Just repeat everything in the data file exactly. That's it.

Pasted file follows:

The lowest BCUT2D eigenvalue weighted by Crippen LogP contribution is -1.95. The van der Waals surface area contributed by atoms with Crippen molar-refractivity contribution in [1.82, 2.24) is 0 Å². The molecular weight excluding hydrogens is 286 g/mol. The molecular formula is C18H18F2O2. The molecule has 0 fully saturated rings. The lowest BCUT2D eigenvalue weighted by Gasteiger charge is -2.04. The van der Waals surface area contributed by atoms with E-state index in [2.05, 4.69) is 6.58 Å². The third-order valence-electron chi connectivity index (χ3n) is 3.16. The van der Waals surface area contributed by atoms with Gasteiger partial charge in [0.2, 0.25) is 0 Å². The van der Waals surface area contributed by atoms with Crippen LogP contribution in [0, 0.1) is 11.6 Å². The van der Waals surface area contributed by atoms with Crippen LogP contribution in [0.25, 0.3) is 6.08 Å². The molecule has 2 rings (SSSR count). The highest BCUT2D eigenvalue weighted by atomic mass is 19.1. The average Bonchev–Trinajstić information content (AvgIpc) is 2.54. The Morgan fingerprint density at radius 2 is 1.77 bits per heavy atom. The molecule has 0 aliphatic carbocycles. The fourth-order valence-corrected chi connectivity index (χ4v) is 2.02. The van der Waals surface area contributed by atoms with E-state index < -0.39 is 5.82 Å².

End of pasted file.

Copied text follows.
The lowest BCUT2D eigenvalue weighted by Crippen LogP contribution is -1.95. The van der Waals surface area contributed by atoms with Crippen molar-refractivity contribution in [1.82, 2.24) is 0 Å². The molecular weight excluding hydrogens is 286 g/mol. The molecular formula is C18H18F2O2. The molecule has 0 fully saturated rings. The lowest BCUT2D eigenvalue weighted by Gasteiger charge is -2.04. The van der Waals surface area contributed by atoms with E-state index in [2.05, 4.69) is 6.58 Å². The third-order valence-electron chi connectivity index (χ3n) is 3.16. The van der Waals surface area contributed by atoms with Gasteiger partial charge in [0.2, 0.25) is 0 Å². The van der Waals surface area contributed by atoms with Crippen LogP contribution in [0, 0.1) is 11.6 Å². The van der Waals surface area contributed by atoms with Crippen LogP contribution in [0.25, 0.3) is 6.08 Å². The molecule has 2 rings (SSSR count). The highest BCUT2D eigenvalue weighted by atomic mass is 19.1. The average Bonchev–Trinajstić information content (AvgIpc) is 2.54. The Morgan fingerprint density at radius 2 is 1.77 bits per heavy atom. The molecule has 0 aliphatic carbocycles. The fourth-order valence-corrected chi connectivity index (χ4v) is 2.02. The van der Waals surface area contributed by atoms with E-state index < -0.39 is 5.82 Å².